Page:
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Load Balancing is the concept of splitting application or network load between two or more servers, allowing for better performance and longer uptime. AWS’s Load Balancers cost money to run, but you can achieve the same effect for free using Route 53.

How Does DNS Load Balancing Work?

With a normal load balancer, like AWS’s Application Load Balancer, you direct all traffic towards the load balancer, and it handles the job of routing traffic to your instances. Really, all AWS’s load balancers are instances running a service like HAProxy, and handling a high amount of traffic.

RELATED: How to Set Up an HAProxy Load Balancer

The idea behind DNS load balancing is pretty simple. Even with the regular load balancer, the user needs to make a DNS lookup to know where to send any requests to your website. However, the DNS doesn’t have to be static, and that’s the idea that AWS’s Route 53 DNS service has implemented. Once set up, whenever User A requests the site, he will be sent to Server 1, and when User B requests the site, Route 53 will send them to Server 2 instead.

User A requests site, is sent to Server 1. User B requests site, Route 53 sends to Server 2 i

This can optionally be set up in a different pattern—failover. If your application can run on a single server, but you need 100% uptime, Route 53 can redirect traffic to a standby instance whenever the main instance becomes overloaded or unavailable.

If you want to set either of these patterns up, Route 53 makes it easy. If you’re not already using Route 53 and want to switch, you can read our guide on transferring your domain name to it.

RELATED: How to Transfer a Domain Name to AWS Route 53

Configuring Route 53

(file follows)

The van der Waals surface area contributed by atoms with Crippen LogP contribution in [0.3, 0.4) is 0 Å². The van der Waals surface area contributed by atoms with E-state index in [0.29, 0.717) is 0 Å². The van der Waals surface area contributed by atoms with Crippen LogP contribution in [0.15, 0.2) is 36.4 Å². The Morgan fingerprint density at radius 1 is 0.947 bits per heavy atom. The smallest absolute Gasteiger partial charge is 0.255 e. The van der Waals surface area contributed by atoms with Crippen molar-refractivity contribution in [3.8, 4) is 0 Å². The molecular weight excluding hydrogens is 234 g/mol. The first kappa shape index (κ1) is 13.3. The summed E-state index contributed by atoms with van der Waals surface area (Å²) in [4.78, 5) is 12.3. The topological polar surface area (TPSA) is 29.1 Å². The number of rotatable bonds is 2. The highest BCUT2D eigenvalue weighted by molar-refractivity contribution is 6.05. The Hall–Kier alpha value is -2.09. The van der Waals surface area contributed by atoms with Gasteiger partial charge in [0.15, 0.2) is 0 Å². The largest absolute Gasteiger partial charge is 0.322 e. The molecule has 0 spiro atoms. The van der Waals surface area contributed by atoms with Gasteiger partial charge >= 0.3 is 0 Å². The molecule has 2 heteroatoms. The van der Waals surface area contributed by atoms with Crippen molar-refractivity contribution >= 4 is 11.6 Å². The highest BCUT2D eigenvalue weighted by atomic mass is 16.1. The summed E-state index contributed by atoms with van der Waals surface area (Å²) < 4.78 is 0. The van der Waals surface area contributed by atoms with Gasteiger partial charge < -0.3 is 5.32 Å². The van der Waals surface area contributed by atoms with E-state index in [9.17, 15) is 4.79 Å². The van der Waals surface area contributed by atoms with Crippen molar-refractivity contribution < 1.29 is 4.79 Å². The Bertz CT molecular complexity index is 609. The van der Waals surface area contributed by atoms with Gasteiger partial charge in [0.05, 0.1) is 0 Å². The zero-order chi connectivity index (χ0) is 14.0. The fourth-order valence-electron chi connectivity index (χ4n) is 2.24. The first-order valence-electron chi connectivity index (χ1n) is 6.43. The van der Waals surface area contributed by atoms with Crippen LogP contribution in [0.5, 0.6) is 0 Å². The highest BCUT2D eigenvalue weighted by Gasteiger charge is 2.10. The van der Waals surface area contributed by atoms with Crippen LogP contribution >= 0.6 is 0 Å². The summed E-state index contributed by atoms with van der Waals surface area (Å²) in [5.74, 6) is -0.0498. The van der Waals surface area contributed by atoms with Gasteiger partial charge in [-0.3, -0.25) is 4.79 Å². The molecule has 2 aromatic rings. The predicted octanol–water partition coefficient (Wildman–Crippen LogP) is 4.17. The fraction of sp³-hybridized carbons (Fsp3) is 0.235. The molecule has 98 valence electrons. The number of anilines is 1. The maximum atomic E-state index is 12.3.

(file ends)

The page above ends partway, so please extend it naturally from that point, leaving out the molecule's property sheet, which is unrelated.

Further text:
Sign in to the Route 53 management console, and select “Health Checks” in the sidebar, and create a new health check. These will be used to route traffic away from unhealthy instances in the scaling group. These cost $0.50 per month each to run, but they are optional.

Select "Health Checks," create a new health check.

Health checks have a few options, but mostly you’re just giving Route 53 an endpoint to monitor. You can use IP address or Domain name, but if you’re monitoring the health of an individual server, you’ll want to use the Elastic IP address for that server.

Configure health check

You’ll want to repeat this process for all of your servers, creating a health check for each.

Click on “Hosted Zones” in the sidebar, and bring up the hosted zone for your domain. “Create” or edit a new A Record, and enter in the IP address of one of your servers. You can also just use Aliases, which map dynamically to an AWS resource.

If you set the routing policy to “Weighted,” you can assign this record a weight. Giving a weight of 1 to multiple A Records will make Route 53 choose from between them equally. For “Set ID,” enter in something unique that’s the same for all records in this weighting group.

Set the routing policy to "Weighted," assign this record a weight. In "Set ID," enter something unique same for all records in this weighting group.

Below, click “Yes” for “Associate With Health Check,” and select the health check for this server. If the health check fails, this record won’t be picked.

Repeat this process for each server.

If you want to set up failover, instead set the routing policy to “Failover,” and select either “Primary” or “Secondary,” depending on the server. You’ll also want to link this with a health check.

Set up failover.

Once you save the records, Route 53 should start balancing traffic.

Profile Photo for Anthony Heddings Anthony Heddings
Anthony Heddings is the resident cloud engineer for LifeSavvy Media, a technical writer, programmer, and an expert at Amazon's AWS platform. He's written hundreds of articles for How-To Geek and CloudSavvy IT that have been read millions of times.
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